Music

Subterranean Jungle: Boombox Beach Bangers

Deer Tick – Emotional Contracts (ATO Records)

On their ninth studio album, Emotional Contracts, Deer Tick created a record unlike any in their catalog, while retaining their signature elements. It’s really not an easy trick to pull off – experimenting in the lab with new chemicals while still managing to make a record that sounds like a Deer Tick record. The other thing that struck me about Emotional Contracts is it feels like the most collaborative Deer Tick album to date. The vocals duties are spread out with six songs from guitarist John McCauley, three from guitarist Ian O’Neil, and one from drummer Dennis Ryan. Bassist Chris Ryan is the glue, with Dennis Ryan, that holds it all together. 

O’Neil and Ryan co-wrote “Forgiving Ties,” which features additional vocals from McCauley playing the protagonist’s “inner voice” shining a light on what’s really happening in the story. The heat off Ryan’s “Running From Love” crackles through like smoldering beauty. On “My Ship,” McCauley sings “I’ve been waiting for my ship, yours left quick, without a glance, not a word, and I know you won’t return.” That hits on the contemplative themes found running throughout Emotional Contracts. The soul harmonies in the choruses on “Once in a Lifetime” and O’Neil’s ripping “Disgrace” break new ground on Deer Tick’s sonic palette without sounding forced. “Grey Matter” has an upbeat revival, don’t-miss-the-train energy because, “you never know if it could be your last.” 

Emotional Contracts ends with two of the most passionate vocal performances the band has ever given in O’Neil’s “A Light Can Go out in the Heart” and McCauley’s “The Real Thing.” The former is a meditative reflection on loss, while the latter is a searing shot of struggle. McCauley didn’t want the closing, nine-minute “The Real Thing” on the record because he deemed it too personal. The straight forward structure of “The Real Thing” allows McCauley to give an untethered, goosebump-inducing vocal performance. Emotional Contracts may be the best Deer Tick album to date. Even if it isn’t, it’s up there. That’s an unprecedented achievement for any band going on their ninth album.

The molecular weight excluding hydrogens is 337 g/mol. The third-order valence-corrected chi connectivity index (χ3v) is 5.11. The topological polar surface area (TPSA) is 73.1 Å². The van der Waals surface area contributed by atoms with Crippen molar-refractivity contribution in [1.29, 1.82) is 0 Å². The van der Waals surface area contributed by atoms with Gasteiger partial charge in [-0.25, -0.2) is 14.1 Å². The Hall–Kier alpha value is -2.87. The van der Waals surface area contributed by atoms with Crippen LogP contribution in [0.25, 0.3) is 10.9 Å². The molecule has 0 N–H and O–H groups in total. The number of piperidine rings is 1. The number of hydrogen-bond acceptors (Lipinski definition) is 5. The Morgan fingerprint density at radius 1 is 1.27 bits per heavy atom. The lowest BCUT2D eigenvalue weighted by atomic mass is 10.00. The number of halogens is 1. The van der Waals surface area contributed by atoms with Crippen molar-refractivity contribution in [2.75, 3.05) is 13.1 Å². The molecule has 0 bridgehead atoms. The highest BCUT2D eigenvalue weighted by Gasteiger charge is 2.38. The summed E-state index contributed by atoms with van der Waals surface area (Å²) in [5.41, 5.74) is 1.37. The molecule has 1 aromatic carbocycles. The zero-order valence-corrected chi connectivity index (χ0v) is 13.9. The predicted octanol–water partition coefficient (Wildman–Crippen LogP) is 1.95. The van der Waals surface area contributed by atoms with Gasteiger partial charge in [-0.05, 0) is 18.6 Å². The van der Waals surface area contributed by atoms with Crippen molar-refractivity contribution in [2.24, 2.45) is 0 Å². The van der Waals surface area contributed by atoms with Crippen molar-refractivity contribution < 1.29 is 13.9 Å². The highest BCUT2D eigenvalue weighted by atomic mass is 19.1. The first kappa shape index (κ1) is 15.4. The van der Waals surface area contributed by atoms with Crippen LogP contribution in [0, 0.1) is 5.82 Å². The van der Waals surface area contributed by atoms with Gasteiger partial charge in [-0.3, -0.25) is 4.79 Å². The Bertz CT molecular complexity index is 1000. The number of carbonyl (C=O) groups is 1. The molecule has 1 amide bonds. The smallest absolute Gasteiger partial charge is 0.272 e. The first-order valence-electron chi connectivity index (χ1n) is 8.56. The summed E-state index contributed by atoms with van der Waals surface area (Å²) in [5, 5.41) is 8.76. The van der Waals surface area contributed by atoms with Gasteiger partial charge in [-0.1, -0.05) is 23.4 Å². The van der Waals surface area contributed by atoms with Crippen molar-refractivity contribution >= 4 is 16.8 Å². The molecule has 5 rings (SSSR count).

Deer Tick will play the Ocean Mist June 15 – 17.

Rafay Rashid – Kitchen Weapons (Almost Ready Records)

Ravi Shavi frontmen’s Rafay Rashid has released his first solo album, Kitchen Weapons. Every Ravi Shavi album is kind of different, so it’s no surprise that Kitchen Weapons doesn’t sound like any of Rashid’s previous work. The album was produced by Dennis Ryan of Deer Tick and features guest appearances from all the other members of Deer Tick and Liz Isenberg (The Huntress and Holder of Hands) who guests on “Monogamy.” I dig the lounge-like feel of “Lizards and Iguanas.” The ballad “Pain Palace” is rich in texture with Rashid’s vocals floating gracefully over. “Silver Hairs” reminds me of a post-modern take on the latter day Beatles. “City of Love” has an early millennium alternative, cut-it-up-on-the-dance-floor groove. “You From Me” is another stirring ballad that mixes in Prince and jazz grooves. 

Rafay Rashid will play the Ocean Mist June 15 -17. The official release show for Kitchen Weapons goes down at Machines with Magnets on July 21, with performances by Rafay Rashid, NOVA ONE, and EDT. 

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